Works by Scientology founder L. Ron Hubbard will be added to the country's list of extremist literature for "undermining the traditional spiritual values of the citizens of the Russian Federation," the Prosecutor General's Office said Wednesday.
The ruling — initiated by transport prosecutors in the Siberian city of Surgut and Khanty-Mansiisk customs officers — is the latest use of the hotly debated law on extremism to target systems of belief that are not traditional in Russia.
Individuals in possession of extremist materials can be jailed for up to 15 days or fined 3,000 rubles ($100). The law also allows for harsher punishment of suspects convicted of other crimes.
Prosecutors said they intercepted 28 individual titles, including books, audio and video recordings by Hubbard that were sent to residents in Surgut from the United States. The materials were sent for study to "psychiatrists, psychologists and sociologists," who determined that they should not be distributed in Russia, the prosecutor's office said in a statement.
A Surgut city court approved the transport prosecutors' request "in full," the statement said.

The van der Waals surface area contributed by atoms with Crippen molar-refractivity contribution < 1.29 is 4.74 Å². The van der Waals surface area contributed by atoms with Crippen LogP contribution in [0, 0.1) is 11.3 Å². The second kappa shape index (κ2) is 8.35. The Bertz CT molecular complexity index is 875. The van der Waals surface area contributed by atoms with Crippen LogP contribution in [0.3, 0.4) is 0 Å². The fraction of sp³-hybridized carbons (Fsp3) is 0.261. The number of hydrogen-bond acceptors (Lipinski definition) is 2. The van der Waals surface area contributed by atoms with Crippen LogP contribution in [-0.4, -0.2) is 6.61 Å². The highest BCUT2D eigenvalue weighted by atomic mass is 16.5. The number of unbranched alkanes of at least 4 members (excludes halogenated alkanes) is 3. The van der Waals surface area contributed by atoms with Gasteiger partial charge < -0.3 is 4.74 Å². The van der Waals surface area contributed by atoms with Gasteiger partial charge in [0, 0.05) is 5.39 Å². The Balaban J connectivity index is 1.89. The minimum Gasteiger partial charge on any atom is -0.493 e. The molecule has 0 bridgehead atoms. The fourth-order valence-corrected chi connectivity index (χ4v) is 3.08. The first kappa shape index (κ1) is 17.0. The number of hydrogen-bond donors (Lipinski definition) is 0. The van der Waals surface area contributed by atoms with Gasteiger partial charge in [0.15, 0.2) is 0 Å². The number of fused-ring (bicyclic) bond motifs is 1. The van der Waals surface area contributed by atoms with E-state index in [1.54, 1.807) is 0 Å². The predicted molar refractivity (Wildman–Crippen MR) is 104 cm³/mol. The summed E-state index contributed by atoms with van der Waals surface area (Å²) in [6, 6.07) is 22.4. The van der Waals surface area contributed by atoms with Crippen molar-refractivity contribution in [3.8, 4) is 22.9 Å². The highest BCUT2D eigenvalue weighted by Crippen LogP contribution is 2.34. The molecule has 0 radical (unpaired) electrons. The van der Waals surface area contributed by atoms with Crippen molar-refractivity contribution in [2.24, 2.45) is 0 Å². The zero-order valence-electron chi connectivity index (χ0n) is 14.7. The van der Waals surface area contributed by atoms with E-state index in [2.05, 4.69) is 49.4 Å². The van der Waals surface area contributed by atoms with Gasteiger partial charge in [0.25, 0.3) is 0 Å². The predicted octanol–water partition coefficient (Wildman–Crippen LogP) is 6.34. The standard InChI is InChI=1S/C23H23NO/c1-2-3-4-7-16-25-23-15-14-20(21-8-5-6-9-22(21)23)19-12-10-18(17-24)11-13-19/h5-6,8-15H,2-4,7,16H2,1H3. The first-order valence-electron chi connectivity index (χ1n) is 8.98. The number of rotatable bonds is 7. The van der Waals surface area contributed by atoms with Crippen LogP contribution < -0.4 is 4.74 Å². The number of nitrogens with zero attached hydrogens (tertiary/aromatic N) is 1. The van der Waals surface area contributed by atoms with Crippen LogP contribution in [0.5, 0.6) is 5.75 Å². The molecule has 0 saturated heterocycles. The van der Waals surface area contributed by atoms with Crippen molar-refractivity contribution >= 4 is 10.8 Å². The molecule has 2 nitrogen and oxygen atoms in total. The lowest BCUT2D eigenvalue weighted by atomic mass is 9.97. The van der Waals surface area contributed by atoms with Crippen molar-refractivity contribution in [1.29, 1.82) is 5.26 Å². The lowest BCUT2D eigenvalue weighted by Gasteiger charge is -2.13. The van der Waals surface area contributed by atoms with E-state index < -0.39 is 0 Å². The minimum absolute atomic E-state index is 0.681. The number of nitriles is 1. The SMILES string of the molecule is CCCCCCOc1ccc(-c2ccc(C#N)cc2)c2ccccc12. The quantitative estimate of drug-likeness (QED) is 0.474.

Scientology's branches in Surgut and Nizhnekamsk successfully sued the country in October at the Strasbourg-based court for refusing to list them as religious organizations on the grounds that they had not existed in Russia for 15 years.
The court awarded them a combined 20,000 euros ($27,000) in damages and court costs.
Among the works to be banned from distribution in Russia are "The Factors, Admiration & the Renaissance of Beingness" (Lectures 1-18) and "The Unification Congress. Communication! Freedom and Ability" (Lectures 1-16), the statement said.
It was not immediately clear which additional titles were included or when they would officially be added to the list, a process that has taken months in the past.
An e-mailed request for comment to the Los Angeles-based Church of Scientology went unanswered Wednesday evening.
According to the research requested by prosecutors, the seized works contained "ideas justifying violence in general and in particular any means of opposing critics of Scientology," the statement said. "The works have clear as well as hidden calls for social and religious hatred" and call for hindering the work of the state.
Scientology was created by science-fiction author Hubbard in the 1950s. The secretive church has faced regular criticism and litigation from former members, who allege that it is a cult charging massive fees for purported religious services.
Germany has ruled that it is a commercial organization and several other European governments have refused to recognize it as a religion.